So the whole world of photoelectric arrived – with sound-stripe on film and invisible-ray burglar alarms. At the same time, one could predict metals’ properties in an electroplating bath (although the photoelectric work-function was becoming supplemented with the electrochemical work-function).
Einstein received the 1920 Nobel prize for physics
But it was delayed for a year. He received the prize itself while onboard a ship was visiting Japan. His lecture to the Nordic Assembly of Naturalists was not his acceptance speech, therefore. Already he is thinking of relativity:
We have entered into a world where a matter has mass (weight under standard gravity), and so also has energy. But are the two kinds of mass the same?
When we have a lump of the material of mass M1 and place it at a distance D from the second piece of material of mass M2, we get an attraction between the two.
The law is simple. It is M1 times M2 divided by D and divided again by D.
That calculation defines the acceleration, or pull that one piece of material will exert on the other.
But what of light?
Max Planck had said that the smallest quantum of light is h times v. Here h is Planck’s constant and v is the frequency of that light.
Einstein now delivered his famous clichÃ© (that E=mc-squared). So the mass m is E divided by the speed of light and again by the speed of light.
From this, we discover that the smallest “mass” of light is h times v divided by c divided by c.
We have seen that c is an enormous number. When we divided h times v by c, we get a truly tiny quantity of mass. A further such division makes it ridiculously small. Nevertheless, the smallest quantum of light is not weightless – it is almost weightless.
If we want to take a photograph without a lens, we can make a pinhole camera. A bundle of light-rays will go through the pinhole to the film, and the sharpest detail on the resulting image will be only as sharp as the pinhole.
Now we make another camera, with a pinhole half as high and half as wide. We need to expose the film for four times the time, but it does indeed become twice as sharp.
Now we make another, with the pinhole four times smaller. At some point, we get a serious disappointment. The exposures are getting longer, but the images are not getting any sharper.
What is happening is that the quanta of light, as they pass through the tiny pinhole, are forced so close together that their masses interact. Rays of light are pulling rays of light. This is known as diffraction.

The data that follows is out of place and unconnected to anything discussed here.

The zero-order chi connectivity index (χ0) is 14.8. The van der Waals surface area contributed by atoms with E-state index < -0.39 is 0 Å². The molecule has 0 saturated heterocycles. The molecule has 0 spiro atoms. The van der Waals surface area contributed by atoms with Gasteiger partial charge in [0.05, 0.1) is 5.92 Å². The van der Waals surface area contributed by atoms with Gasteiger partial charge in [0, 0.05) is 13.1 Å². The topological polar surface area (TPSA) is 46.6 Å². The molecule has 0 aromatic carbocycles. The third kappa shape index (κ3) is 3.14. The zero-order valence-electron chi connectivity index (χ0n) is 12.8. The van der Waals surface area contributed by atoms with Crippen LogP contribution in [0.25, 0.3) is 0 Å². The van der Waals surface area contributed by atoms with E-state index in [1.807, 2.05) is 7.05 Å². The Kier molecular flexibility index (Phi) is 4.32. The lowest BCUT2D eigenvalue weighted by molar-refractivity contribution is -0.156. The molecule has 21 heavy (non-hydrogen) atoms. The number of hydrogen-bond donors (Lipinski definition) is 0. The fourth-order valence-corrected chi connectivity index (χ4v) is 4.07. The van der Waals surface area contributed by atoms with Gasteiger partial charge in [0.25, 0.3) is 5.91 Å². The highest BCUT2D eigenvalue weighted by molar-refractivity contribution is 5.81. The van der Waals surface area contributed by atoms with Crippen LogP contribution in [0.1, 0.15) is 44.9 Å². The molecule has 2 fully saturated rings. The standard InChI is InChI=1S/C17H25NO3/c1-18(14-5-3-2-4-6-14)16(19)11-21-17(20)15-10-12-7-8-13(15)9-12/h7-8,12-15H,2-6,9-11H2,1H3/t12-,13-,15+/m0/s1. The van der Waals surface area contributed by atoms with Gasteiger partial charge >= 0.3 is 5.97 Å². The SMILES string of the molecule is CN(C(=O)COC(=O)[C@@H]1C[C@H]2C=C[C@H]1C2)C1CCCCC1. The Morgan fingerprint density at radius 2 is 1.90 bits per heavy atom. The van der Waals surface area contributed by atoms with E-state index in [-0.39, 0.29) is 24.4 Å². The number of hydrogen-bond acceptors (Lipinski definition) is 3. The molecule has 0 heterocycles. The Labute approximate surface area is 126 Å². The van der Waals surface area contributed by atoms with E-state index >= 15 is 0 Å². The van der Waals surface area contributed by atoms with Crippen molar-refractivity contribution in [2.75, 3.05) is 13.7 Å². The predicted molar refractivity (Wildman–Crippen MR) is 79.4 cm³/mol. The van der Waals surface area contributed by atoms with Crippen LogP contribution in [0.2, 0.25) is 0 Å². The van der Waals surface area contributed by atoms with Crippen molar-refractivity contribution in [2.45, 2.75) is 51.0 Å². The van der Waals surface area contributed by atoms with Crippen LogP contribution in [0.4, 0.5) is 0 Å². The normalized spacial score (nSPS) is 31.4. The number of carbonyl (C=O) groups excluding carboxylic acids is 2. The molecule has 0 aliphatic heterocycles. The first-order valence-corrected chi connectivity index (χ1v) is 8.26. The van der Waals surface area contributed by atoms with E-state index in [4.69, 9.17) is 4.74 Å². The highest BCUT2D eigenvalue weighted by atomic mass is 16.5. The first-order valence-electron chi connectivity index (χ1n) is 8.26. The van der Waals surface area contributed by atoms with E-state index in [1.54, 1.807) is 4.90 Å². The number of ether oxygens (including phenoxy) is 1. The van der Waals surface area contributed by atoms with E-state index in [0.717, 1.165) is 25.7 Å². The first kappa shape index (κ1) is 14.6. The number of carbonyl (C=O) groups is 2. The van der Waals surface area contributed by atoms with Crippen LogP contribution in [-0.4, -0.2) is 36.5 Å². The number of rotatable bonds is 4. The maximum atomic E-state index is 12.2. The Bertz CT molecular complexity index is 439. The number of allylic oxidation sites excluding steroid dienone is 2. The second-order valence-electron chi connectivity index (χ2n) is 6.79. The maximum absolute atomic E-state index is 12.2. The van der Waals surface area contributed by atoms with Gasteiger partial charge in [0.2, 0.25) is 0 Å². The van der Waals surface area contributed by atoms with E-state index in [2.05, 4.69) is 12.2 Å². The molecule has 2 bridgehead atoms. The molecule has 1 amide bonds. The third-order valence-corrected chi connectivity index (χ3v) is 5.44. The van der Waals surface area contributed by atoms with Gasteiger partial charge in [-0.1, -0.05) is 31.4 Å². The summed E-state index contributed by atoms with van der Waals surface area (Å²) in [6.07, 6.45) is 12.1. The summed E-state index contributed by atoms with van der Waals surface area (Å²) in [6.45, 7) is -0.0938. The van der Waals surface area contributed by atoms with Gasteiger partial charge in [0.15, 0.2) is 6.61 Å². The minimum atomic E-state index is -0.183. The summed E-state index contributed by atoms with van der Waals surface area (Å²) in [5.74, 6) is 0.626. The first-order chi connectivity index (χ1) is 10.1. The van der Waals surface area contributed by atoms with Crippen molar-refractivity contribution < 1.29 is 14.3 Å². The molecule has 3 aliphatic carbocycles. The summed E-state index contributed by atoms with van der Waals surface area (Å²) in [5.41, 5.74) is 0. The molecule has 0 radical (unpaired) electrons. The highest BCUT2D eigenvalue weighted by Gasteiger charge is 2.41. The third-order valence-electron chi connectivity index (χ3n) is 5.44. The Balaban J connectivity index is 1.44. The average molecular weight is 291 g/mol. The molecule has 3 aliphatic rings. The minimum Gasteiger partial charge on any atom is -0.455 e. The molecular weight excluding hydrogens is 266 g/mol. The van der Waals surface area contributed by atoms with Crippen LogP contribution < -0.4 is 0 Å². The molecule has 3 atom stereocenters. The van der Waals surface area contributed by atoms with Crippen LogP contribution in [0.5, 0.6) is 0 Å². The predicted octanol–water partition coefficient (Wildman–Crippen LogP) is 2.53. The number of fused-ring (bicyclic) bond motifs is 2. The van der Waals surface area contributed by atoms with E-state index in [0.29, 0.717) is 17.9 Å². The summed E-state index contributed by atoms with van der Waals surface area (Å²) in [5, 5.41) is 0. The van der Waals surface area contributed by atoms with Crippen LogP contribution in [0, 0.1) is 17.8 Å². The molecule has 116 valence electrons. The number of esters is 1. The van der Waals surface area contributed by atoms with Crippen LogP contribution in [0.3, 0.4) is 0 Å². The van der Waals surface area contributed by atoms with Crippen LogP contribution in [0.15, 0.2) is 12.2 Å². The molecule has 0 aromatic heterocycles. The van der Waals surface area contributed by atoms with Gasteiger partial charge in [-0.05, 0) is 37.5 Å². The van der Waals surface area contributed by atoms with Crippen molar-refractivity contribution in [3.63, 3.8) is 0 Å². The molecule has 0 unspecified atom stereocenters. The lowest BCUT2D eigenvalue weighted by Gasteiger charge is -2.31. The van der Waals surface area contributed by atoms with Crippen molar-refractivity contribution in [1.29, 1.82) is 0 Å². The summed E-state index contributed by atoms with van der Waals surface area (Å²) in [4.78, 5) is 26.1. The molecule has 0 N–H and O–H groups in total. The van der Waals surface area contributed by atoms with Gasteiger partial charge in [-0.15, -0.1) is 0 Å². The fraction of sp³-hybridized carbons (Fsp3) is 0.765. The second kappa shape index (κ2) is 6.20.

So the rule M1 times M2 divided by D-squared seems to hold for the mass of energy as well as for the mass of matter.
It was about this time that questions were being asked as to what would happen in one of the masses – say M1 – was due to matter, while the other – M2 – was due to energy.
Einstein’s answer was simple – try it.
As the mass of a quantum of light is so tiny, we need to counterbalance it with some enormous object if we are to see some visible effect. Einstein suggested the sun.
The sun is about a hundred-thousand times heavier than the earth. So it is extremely heavy. If Einstein’s prediction were to come true, a quantum of light of mass M2, skimming past the sun with its huge mass M1, should be pulled off course.
This would not be gravity, because gravity is something exerted by matter upon the matter.
This would not be diffraction, because diffraction is something exerted by energy upon energy.
This would be a half-way thing, neither one nor the other. It would be graviffraction. It would be the gravity of the sun causing the diffraction of the light.
One has to be careful, because a slight haze of gasses in the vicinity of the sun may act as a lens – causing refraction rather than diffraction.
When Einstein predicted the bending of light by the sun, in 1916, scientists waited three years for an eclipse.
Sure enough, as stars and planets on the opposite side of the solar system tried to drift behind the edge of the sun, the sun pulled the rays of light off course. The stars stayed visible due to the curved light path. The prediction had been confirmed.